Ultimate Guide to Fall Vegetable Gardening

Reader Contribution by Shelby Devore and Farminence
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Image by MetsikGarden from Pixabay

There are many reasons why you should plant a fall garden.  It’ll bring you more nutritious foods over the winter months and it will improve the health of your garden soil.

Yes, you read that right! Planting a fall garden will improve the soil health of your garden tremendously.  The crops in a summer garden will pull nutrients from the soil, especially nitrogen.  Many of the fall crops are leafy greens and they can help to put nitrogen and other nutrients back into the soil.  Double-win!

Best Fall Vegetables to Plant

Most of the cold hardy vegetables are leafy greens, root vegetables and plants in the cole family (broccoli, brussels sprouts, cauliflower, etc.)  Try planting the following crops when the summer temperatures start to drop-

  1. Arugula
  2. Beets
  3. Broccoli
  4. Brussels sprouts
  5. Bunching Onions
  6. Bush Beans
  7. Cabbage
  8. Cauliflower
  9. Collard Greens
  10. Garlic
  11. Kale
  12. Kohlrabi
  13. Leeks
  14. Lettuce
  15. Mustard Greens
  16. Parsley
  17. Peas
  18. Radishes
  19. Spinach
  20. Swiss Chard
  21. Turnips

Most of these need to be planted a few weeks before the first frost. 

Since you don’t know when the first frost will happen, look up your local average first frost date.  Use this as a guideline to plant your crops.  When you purchase seeds, look on the back of the packet to see how long it takes them to reach harvest size. 

Count backward from you frost date to determine when to plant them.  Many of the crops can be planted in September and October.

Fall Gardening Tips

Plan on starting seeds.  Most garden centers won’t carry vegetable plants during the fall and cooler months.  Purchase seeds ahead of time and have them on hand to plant.  You can start seeds indoors or directly sow them into the garden.  Buying seeds also gives you more options on which cultivars you plant.  You won’t have to plant the plain jane crops if you don’t want to.  You’ll be able to pick varieties that have more color, are heirloom or are more productive.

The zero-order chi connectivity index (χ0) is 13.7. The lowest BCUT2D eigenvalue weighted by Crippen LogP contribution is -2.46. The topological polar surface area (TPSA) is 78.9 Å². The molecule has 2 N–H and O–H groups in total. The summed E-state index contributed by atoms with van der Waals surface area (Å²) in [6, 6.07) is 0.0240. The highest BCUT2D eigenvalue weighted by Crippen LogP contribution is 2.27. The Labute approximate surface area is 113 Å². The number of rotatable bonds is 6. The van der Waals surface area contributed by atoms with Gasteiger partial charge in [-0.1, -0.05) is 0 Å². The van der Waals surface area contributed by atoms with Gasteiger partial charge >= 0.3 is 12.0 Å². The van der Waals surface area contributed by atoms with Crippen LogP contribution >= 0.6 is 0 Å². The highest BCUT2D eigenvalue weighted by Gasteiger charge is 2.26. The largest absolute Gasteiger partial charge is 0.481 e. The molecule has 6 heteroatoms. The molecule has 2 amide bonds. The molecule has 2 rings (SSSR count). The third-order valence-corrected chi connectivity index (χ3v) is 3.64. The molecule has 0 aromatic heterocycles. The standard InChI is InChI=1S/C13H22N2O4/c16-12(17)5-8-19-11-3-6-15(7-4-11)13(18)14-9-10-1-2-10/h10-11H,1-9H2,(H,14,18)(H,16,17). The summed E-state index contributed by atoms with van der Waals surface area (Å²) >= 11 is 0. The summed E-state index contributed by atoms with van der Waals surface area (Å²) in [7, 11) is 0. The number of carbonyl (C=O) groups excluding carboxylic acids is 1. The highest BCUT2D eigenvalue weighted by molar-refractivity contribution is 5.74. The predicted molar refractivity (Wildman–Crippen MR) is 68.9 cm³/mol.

Be prepared to water your fall garden a lot.  Summer gardens need watering, but fall gardens need a fair amount more water.  Cool weather crops are grown for their leaves and stems, both of which require a lot of water.  Watering should be consistent and frequent.  The water will help the plants stay cool.  Leafy greens that get too warm will bolt quickly.  If you have temperatures that get warm, use overhead watering to cool your plants off and to help prevent bolting.

Mulch your fall garden to help protect your plants.  Mulch protects the plants in a few different ways.  It helps prevent soil from eroding, especially when there is more rainfall.  Soil that erodes takes nutrients with it, so keeping soil in place keeps the nutrients in place also.  Thick mulch can also help protect tender fall crops from frost.  Some fall vegetables can handle a hard frost, some of them cannot.  Thick mulch will help keep the soil warm and a consistent temperature even with a hard frost.  Mulch for your garden doesn’t have to cost you.  Use pine needles, dead leaves, wood chips or grass clippings (without herbicides or seeds) to mulch the garden without spending money.

For more in depth information about fall gardening, check out this Ultimate Guide to Fall Gardening on Farminence.

Shelby DeVore is an agricultural enthusiast that enjoys writing about gardening, raising livestock and simple living. You can read her most recent posts on the Farminence website or follow Farminence on Pinterest and Twitter.

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